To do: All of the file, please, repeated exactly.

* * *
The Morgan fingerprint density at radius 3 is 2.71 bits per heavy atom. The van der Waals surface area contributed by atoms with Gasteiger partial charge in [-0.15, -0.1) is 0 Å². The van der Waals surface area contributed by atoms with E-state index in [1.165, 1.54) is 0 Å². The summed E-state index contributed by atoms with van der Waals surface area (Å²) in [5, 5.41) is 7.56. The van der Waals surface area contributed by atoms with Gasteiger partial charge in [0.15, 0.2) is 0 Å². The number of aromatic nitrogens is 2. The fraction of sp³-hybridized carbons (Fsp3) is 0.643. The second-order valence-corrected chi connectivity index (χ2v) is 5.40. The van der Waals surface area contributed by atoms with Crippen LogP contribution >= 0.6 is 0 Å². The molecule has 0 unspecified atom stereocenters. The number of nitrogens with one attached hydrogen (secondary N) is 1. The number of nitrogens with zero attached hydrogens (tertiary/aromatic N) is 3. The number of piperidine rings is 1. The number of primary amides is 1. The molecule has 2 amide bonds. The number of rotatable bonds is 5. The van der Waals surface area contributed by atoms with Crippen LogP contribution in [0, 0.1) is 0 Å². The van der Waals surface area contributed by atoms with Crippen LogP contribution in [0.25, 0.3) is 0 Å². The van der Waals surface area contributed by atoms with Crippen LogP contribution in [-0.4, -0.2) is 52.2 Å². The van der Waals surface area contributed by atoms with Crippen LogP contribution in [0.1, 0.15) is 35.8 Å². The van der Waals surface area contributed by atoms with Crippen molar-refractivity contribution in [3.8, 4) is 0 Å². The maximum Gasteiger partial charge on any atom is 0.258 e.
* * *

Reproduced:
The Morgan fingerprint density at radius 3 is 2.71 bits per heavy atom. The van der Waals surface area contributed by atoms with Gasteiger partial charge in [-0.15, -0.1) is 0 Å². The van der Waals surface area contributed by atoms with E-state index in [1.165, 1.54) is 0 Å². The summed E-state index contributed by atoms with van der Waals surface area (Å²) in [5, 5.41) is 7.56. The van der Waals surface area contributed by atoms with Gasteiger partial charge in [0.15, 0.2) is 0 Å². The number of aromatic nitrogens is 2. The fraction of sp³-hybridized carbons (Fsp3) is 0.643. The second-order valence-corrected chi connectivity index (χ2v) is 5.40. The van der Waals surface area contributed by atoms with Crippen LogP contribution >= 0.6 is 0 Å². The molecule has 0 unspecified atom stereocenters. The number of nitrogens with one attached hydrogen (secondary N) is 1. The number of nitrogens with zero attached hydrogens (tertiary/aromatic N) is 3. The number of piperidine rings is 1. The number of primary amides is 1. The molecule has 2 amide bonds. The number of rotatable bonds is 5. The van der Waals surface area contributed by atoms with Crippen LogP contribution in [0, 0.1) is 0 Å². The van der Waals surface area contributed by atoms with Crippen LogP contribution in [0.25, 0.3) is 0 Å². The van der Waals surface area contributed by atoms with Crippen LogP contribution in [-0.4, -0.2) is 52.2 Å². The van der Waals surface area contributed by atoms with Crippen LogP contribution in [0.1, 0.15) is 35.8 Å². The van der Waals surface area contributed by atoms with Crippen molar-refractivity contribution in [3.8, 4) is 0 Å². The maximum Gasteiger partial charge on any atom is 0.258 e.